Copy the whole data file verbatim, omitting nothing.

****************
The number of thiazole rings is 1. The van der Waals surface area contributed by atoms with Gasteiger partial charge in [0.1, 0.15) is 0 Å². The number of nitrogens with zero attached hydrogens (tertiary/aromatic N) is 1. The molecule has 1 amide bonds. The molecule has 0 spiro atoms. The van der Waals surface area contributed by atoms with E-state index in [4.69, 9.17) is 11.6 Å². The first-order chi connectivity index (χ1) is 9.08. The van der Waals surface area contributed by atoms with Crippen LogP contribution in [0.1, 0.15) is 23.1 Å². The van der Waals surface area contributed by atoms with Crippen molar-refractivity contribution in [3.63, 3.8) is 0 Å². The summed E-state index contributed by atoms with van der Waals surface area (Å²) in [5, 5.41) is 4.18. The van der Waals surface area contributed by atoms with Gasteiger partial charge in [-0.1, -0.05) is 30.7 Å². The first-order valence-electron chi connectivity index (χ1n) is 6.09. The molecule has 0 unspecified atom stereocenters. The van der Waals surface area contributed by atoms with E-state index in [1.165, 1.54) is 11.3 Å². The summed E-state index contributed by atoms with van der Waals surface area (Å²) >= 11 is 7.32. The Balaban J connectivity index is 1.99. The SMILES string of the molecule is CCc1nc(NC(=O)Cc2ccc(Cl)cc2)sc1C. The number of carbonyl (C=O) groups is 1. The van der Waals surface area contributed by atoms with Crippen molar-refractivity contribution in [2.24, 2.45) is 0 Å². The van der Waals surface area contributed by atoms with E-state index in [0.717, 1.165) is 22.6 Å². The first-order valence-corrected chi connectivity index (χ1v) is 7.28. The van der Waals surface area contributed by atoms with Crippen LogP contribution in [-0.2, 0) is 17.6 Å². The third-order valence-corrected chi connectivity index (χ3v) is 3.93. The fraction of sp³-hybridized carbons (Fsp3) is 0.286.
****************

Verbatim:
The number of thiazole rings is 1. The van der Waals surface area contributed by atoms with Gasteiger partial charge in [0.1, 0.15) is 0 Å². The number of nitrogens with zero attached hydrogens (tertiary/aromatic N) is 1. The molecule has 1 amide bonds. The molecule has 0 spiro atoms. The van der Waals surface area contributed by atoms with E-state index in [4.69, 9.17) is 11.6 Å². The first-order chi connectivity index (χ1) is 9.08. The van der Waals surface area contributed by atoms with Crippen LogP contribution in [0.1, 0.15) is 23.1 Å². The van der Waals surface area contributed by atoms with Crippen molar-refractivity contribution in [3.63, 3.8) is 0 Å². The summed E-state index contributed by atoms with van der Waals surface area (Å²) in [5, 5.41) is 4.18. The van der Waals surface area contributed by atoms with Gasteiger partial charge in [-0.1, -0.05) is 30.7 Å². The first-order valence-electron chi connectivity index (χ1n) is 6.09. The molecule has 0 unspecified atom stereocenters. The van der Waals surface area contributed by atoms with E-state index in [1.165, 1.54) is 11.3 Å². The summed E-state index contributed by atoms with van der Waals surface area (Å²) >= 11 is 7.32. The Balaban J connectivity index is 1.99. The SMILES string of the molecule is CCc1nc(NC(=O)Cc2ccc(Cl)cc2)sc1C. The number of carbonyl (C=O) groups is 1. The van der Waals surface area contributed by atoms with Crippen molar-refractivity contribution in [2.24, 2.45) is 0 Å². The van der Waals surface area contributed by atoms with E-state index in [0.717, 1.165) is 22.6 Å². The first-order valence-corrected chi connectivity index (χ1v) is 7.28. The van der Waals surface area contributed by atoms with Crippen LogP contribution in [-0.2, 0) is 17.6 Å². The third-order valence-corrected chi connectivity index (χ3v) is 3.93. The fraction of sp³-hybridized carbons (Fsp3) is 0.286.